Tuesday, February 15, 2011

Quakers and Remix Culture, Part II

In my experience, remix happens when I’m willing to let ministry work on me over time. Sometimes a message comes to me in worship half-formed, and I discern that it needs more seasoning, so I carry it with me for a week or more between meetings to see what I have to learn from it, before it rises (or doesn’t) to the level of spoken ministry. Many times, I’m worked on by a lesson that keeps presenting itself in multiple forms: messages in meeting, conversations, and ideas I hear or read. God often gets my attention through a convergence of coincidences.

Here is a personal example of experiencing, creating and sharing a remix.

Early in 2008, I heard Laura Magnani speak at an adult education session on Quaker testimonies, sharing some of what she learned while serving on the Discipline Committee that produced Pacific Yearly Meeting’s 2001 Faith and Practice. What I understood from her was that written testimonies have traditionally been statements of what Friends were already practicing in their lives. Thus, the process of arriving at a written testimony required us to first to live into it.

Soon after her talk, the Michael Jackson song “Man in the Mirror” got stuck in my head, and wouldn’t go away for months. The chorus says:

I’m starting with the man in the mirror
I’m asking him to change his ways
And no message could have been any clearer:
If you want to make the world a better place
Take a look at yourself and make that change

I felt a strong leading to sing this for Family Night at Yearly Meeting, which required a group who could hold their parts on dissonant harmonies. The chorus spoke to me strongly, but the verses didn’t address what moved me to share the song with PYM: our ongoing discussions about a testimony on unity with nature. I thought about trying to write new verses, but nothing came.

A week or so before Yearly Meeting, I heard Holly Near’s song “I Am Willing” for the first time. The lyrics spoke very much to my condition and to the idea of living the testimonies, but I found its hymn-like melody too repetitive. Soon the idea arose of combining Holly’s song with the chorus of “Man in the Mirror.” I went to the library for sheet music to “Man in the Mirror” and typed the lyrics to “I Am Willing” to bring to Yearly Meeting. A few Friends worked out the harmonies and sang this medley/mash-up together for Family Night.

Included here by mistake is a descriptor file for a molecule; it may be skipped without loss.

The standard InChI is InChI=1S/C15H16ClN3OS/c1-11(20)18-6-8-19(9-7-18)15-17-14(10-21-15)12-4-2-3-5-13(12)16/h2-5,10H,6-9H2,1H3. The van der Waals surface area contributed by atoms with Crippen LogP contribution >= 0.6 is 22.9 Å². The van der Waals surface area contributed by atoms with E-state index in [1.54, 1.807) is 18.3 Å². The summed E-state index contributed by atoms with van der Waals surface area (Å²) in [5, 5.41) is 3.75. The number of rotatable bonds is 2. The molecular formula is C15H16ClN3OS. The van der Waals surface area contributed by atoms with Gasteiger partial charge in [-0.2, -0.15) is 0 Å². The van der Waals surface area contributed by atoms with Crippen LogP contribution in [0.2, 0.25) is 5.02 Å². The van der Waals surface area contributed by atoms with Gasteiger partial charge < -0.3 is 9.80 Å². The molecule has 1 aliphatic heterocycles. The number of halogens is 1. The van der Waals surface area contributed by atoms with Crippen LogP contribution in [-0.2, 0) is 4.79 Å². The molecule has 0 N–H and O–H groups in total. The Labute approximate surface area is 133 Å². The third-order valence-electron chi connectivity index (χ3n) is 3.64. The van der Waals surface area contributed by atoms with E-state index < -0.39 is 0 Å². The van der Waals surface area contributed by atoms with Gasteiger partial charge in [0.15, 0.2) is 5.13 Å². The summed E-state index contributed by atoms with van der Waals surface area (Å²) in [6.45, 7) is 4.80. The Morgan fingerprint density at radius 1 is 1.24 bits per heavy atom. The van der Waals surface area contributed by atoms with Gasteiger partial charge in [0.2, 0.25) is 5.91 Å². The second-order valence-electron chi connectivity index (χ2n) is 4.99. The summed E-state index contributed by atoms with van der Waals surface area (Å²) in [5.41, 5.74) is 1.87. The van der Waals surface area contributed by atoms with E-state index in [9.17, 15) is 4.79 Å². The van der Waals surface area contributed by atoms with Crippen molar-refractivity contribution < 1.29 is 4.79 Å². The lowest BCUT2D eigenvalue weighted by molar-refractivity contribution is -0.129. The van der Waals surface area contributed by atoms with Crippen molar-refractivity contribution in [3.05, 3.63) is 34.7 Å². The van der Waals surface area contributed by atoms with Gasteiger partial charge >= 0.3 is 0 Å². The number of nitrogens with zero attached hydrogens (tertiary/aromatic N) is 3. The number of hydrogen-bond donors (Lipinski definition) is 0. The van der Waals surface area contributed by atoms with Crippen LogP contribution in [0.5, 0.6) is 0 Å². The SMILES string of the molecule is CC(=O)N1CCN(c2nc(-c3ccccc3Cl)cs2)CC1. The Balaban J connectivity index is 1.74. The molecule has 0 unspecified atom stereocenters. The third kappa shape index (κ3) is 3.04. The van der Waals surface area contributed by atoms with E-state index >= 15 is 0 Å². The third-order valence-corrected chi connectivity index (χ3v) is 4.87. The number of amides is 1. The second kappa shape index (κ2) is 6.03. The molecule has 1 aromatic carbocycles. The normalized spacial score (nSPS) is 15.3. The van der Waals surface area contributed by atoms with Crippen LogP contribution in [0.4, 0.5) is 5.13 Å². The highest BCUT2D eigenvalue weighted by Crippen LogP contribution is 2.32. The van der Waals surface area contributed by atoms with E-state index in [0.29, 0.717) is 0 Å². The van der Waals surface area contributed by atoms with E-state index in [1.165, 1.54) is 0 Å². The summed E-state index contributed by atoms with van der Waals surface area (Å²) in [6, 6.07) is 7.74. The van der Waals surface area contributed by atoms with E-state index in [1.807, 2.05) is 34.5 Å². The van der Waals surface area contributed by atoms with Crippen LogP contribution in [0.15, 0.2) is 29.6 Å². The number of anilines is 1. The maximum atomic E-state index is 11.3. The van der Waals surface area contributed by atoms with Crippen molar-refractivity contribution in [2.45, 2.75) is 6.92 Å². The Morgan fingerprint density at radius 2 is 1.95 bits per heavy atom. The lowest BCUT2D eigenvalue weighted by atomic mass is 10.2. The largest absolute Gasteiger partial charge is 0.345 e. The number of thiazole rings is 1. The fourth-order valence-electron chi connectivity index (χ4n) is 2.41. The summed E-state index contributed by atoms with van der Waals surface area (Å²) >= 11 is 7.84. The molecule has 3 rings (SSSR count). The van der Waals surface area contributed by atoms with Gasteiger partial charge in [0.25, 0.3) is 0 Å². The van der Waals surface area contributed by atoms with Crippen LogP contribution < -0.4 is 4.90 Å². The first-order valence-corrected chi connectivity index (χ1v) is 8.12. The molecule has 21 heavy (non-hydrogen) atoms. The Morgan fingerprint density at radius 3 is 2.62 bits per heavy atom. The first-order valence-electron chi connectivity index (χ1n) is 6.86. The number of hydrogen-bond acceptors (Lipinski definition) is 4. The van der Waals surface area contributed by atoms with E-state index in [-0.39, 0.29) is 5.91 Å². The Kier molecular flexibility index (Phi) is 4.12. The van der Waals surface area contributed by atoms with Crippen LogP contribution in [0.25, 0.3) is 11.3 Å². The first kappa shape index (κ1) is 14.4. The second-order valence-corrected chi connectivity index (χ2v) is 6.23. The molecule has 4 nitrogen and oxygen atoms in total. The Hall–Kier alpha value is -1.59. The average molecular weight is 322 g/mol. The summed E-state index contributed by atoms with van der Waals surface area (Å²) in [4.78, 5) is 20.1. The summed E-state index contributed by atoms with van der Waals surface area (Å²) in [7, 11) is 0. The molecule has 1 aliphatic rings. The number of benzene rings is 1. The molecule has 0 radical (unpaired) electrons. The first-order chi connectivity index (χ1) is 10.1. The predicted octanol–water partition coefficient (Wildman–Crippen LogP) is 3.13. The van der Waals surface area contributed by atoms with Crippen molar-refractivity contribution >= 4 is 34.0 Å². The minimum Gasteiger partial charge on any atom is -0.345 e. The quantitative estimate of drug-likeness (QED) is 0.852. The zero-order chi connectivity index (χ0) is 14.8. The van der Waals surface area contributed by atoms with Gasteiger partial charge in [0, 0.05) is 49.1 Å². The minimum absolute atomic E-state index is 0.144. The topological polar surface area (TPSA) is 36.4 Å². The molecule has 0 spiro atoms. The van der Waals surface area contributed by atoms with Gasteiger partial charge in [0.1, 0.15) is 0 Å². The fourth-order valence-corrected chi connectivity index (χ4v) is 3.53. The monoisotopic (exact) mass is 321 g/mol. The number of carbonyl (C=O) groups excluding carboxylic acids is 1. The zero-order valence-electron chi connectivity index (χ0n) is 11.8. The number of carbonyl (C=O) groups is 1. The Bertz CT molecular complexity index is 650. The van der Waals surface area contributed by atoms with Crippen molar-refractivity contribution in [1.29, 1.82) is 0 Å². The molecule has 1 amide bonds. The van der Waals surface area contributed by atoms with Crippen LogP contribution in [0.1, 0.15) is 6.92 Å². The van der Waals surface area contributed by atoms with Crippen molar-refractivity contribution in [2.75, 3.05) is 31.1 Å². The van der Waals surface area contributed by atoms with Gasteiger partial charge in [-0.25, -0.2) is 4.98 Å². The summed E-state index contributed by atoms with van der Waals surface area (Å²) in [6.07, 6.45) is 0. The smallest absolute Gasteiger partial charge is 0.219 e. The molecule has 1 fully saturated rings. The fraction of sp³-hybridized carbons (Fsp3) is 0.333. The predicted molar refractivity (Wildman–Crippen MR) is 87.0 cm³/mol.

There was a lot of energy in moving from Holly’s last line into Michael’s first: her “lift me up… to the light of change” would have held out “change” like a prayer, but instead it became the first beat of a driving rhythmic line describing a first step to bring that prayer into action. Others told me they experienced what we sang as ministry.

There’s no video or recording I know of from the PYM 2008 Family Night, but here are the pieces:

Video of Holly Near and Emma’s Revolution singing “I Am Willing” at the School of the Americas Watch (2007)

Video of Michael Jackson and choir singing “Man in the Mirror” at the Grammys (1998)

Lots of sparks of inspiration can feed into a remix. Many thanks to Laura for her talk; to Michael and Holly for their songs; to Carl, Kristina, Callid, Hannah and anyone else whose ear I bent while the remix was seasoning; to Faith, Gail, Mark and Stephen for collaborating on the arrangement and singing with me at Family Night; to Kathy for taking this picture; and to Wess for inspiring me to think through this example.

Does remix work on any of you in similar ways? How do you let messages season over time? How do lessons present themselves? When is it important to create and share something to express what moves you?


At February 15, 2011 at 2:45 PM, Blogger Unknown said...

This is really awesome. What a great example of making meaning out of various pieces of culture! Fantastic!

At February 15, 2011 at 8:52 PM, Blogger Chris M. said...

I remember that performance at PacYM! It was moving. And I'm no MJ fan, that's for sure.

It's interesting how Wess's talk brought this very concrete example of remixing up for you. I was seeing it at a more formal or perhaps liturgical level. But yes, sometimes it means literally singing two songs together in a new way.

Or turning a passage from Ephesians 3:16-17 into a song! :)

At February 16, 2011 at 8:39 AM, Blogger Lisa H said...

Thanks, Wess and Chris!

Chris, I'd be curious to hear what kinds of examples came to mind for you. I also thought of cutting and pasting quotes as handouts for workshops, or church services that combine scripture and song with a sermon. What else?


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